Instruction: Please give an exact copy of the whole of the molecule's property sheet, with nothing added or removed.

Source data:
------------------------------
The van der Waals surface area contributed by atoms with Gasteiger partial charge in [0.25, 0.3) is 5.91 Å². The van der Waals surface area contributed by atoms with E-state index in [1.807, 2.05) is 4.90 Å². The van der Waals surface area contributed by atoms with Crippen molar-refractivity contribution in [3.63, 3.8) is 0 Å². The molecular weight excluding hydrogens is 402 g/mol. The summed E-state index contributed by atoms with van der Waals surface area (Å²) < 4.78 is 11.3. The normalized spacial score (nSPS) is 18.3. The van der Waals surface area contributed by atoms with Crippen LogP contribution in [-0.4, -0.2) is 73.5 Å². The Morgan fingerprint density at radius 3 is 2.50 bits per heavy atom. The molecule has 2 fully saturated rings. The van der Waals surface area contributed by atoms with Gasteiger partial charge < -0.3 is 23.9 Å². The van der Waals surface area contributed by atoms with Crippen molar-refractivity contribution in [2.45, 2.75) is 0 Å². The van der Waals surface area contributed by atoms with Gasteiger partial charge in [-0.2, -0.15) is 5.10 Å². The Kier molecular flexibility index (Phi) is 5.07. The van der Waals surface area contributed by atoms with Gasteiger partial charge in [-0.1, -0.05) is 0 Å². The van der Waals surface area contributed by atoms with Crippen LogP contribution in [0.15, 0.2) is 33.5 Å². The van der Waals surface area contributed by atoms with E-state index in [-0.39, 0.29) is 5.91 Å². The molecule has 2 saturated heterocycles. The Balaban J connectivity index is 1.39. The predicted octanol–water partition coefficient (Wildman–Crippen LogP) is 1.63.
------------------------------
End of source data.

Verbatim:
The van der Waals surface area contributed by atoms with Gasteiger partial charge in [0.25, 0.3) is 5.91 Å². The van der Waals surface area contributed by atoms with E-state index in [1.807, 2.05) is 4.90 Å². The van der Waals surface area contributed by atoms with Crippen molar-refractivity contribution in [3.63, 3.8) is 0 Å². The molecular weight excluding hydrogens is 402 g/mol. The summed E-state index contributed by atoms with van der Waals surface area (Å²) < 4.78 is 11.3. The normalized spacial score (nSPS) is 18.3. The van der Waals surface area contributed by atoms with Crippen LogP contribution in [-0.4, -0.2) is 73.5 Å². The Morgan fingerprint density at radius 3 is 2.50 bits per heavy atom. The molecule has 2 fully saturated rings. The van der Waals surface area contributed by atoms with Gasteiger partial charge < -0.3 is 23.9 Å². The van der Waals surface area contributed by atoms with Crippen molar-refractivity contribution in [2.45, 2.75) is 0 Å². The van der Waals surface area contributed by atoms with Gasteiger partial charge in [-0.2, -0.15) is 5.10 Å². The Kier molecular flexibility index (Phi) is 5.07. The van der Waals surface area contributed by atoms with Gasteiger partial charge in [-0.1, -0.05) is 0 Å². The van der Waals surface area contributed by atoms with Crippen LogP contribution in [0.15, 0.2) is 33.5 Å². The van der Waals surface area contributed by atoms with E-state index in [-0.39, 0.29) is 5.91 Å². The molecule has 2 saturated heterocycles. The Balaban J connectivity index is 1.39. The predicted octanol–water partition coefficient (Wildman–Crippen LogP) is 1.63.